Leibniz has been accused of being ambivalent about the nature of sensible qualities such as color, heat, and sound. According to the critics, he unwittingly vacillates between the view that these qualities are really just complex mechanical qualities of bodies and the competing view that they are something like the perceptions or experiences that confusedly represent these mechanical qualities. Against this, I argue that the evidence for ascribing the first approach to Leibniz is rather strong, whereas the evidence for imputing (...)
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  31.  74
    Nicholas Rescher, Leibniz and Cryptography: An Account on the Occasion of the Initial Exhibition of the Reconstruction of Leibniz’s Cipher Machine. [REVIEW]Stephen Puryear - 2014 - Review of Metaphysics 67 (4):882-884.
    In Part 1 of this short book, Rescher provides an overview of the nature and source of Leibniz’s interest in the theory and practice of cryptanalysis, including his unsuccessful bid to secure an apprentice for John Wallis (1616-1703) with a view to perpetuating the Englishman’s remarkable deciphering abilities. In Part 2, perhaps the most interesting part of the book, Rescher offers his account of the inner workings of Leibniz’s cipher machine. Part 3 provides a brief pictorial history of such machines (...)
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  32. Daniel Garber, Leibniz: Body, Substance, Monad. [REVIEW]Stephen Puryear - 2010 - Notre Dame Philosophical Reviews 2010 (8).
    Questions about Leibniz's views on the ontological status of the corporeal world have been at the center of debate in Leibniz scholarship for more than two decades. One of the major players in these debates has been Daniel Garber. Having sketched his influential position in a number of articles over the years, he now gives full expression to his view in this highly anticipated and long-awaited book.
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  33.  23
    A History of the Chemistry Department, University of Cape Town.A. M. Stephen - 2005 - Transactions of the Royal Society of South Africa 60 (1):19-48.
  34.  91
    Janice Thomas, The Minds of the Moderns: Rationalism, Empiricism and Philosophy of Mind. [REVIEW]Stephen Puryear - 2009 - Notre Dame Philosophical Reviews 1.
    In this work Thomas surveys the contributions of (pre-Kantian) early modern philosophy to our understanding of the mind. She focuses on the six canonical figures of the period -- Descartes, Spinoza, Locke, Leibniz, Berkeley, and Hume -- and asks what each has to say about five topics within the philosophy of mind. The topics are (1) the ontological status of mind, (2) the scope and nature of self-knowledge, (3) the nature of consciousness, (4) the problem of mental causation, and (5) (...)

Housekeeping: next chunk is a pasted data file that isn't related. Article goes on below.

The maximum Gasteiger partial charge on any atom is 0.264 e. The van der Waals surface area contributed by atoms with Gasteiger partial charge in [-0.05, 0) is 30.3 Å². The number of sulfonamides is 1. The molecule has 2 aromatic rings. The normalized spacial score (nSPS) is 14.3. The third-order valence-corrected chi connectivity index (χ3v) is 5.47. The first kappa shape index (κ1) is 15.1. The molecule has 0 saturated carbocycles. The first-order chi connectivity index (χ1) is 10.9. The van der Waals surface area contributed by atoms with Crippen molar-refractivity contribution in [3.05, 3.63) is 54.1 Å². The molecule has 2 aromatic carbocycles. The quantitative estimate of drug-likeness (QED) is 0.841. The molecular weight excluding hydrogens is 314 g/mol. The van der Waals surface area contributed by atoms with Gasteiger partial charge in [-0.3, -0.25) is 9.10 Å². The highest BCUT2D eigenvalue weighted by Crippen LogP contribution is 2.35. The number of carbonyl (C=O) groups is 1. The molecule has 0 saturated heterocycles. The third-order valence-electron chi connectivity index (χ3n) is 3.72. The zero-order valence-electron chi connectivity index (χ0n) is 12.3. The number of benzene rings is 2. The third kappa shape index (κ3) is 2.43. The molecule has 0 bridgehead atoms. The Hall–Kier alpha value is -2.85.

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  35.  44
    Tenure and Academic Freedom: Prospects and Constraints.J. Ceci Stephen, M. Williams Wendy & Mueller-Johnson Katrin - 2006 - Behavioral and Brain Sciences 29 (6):586-592.
    In our target article, we took the position that tenure conveys many important benefits but that its original justification – fostering academic freedom – is not one of them. Here we respond to various criticisms of our study as well as to proposals to remedy the current state of affairs. Undoubtedly, more research is needed to confirm and extend our findings, but the most reasonable conclusion remains the one we offered – that the original rationale for tenure is poorly served (...)
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  36.  27
    Infertility Treatment and Multiple Birth Rates in Britain, 1938–94.M. Murphy, K. Hey, J. Brown, B. Willis, J. D. Ellis, D. Barlow, A. Chandra, E. H. Stephen, C. Nilses & G. Lindmark - 1997 - Journal of Biosocial Science 29 (2):235-43.
  37.  14
    Ethics and Religion.Walter Goodnow Everett, John Seeley, Felix Adler, W. M. Salter, Henry Sidgwick, G. Von Gizycki, Bernard Bosanquet, Leslie Stephen, Stanton Coit, J. H. Muirhead & Society of Ethical Propagandists - 1900 - Philosophical Review 9 (6):659.
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  38.  1
    Editorial: Perceptions of People: Cues to Underlying Physiology and Psychology.Danielle Sulikowski, Kok Wei Tan, Alex L. Jones, Lisa L. M. Welling & Ian D. Stephen - 2020 - Frontiers in Psychology 11.
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  39.  8
    A New Species of Echiuroid Worm From the Cape Province, South Africa.C. M. Jones, A. C. Stephen & J. H. Day - 1954 - Transactions of the Royal Society of South Africa 34 (2):273-278.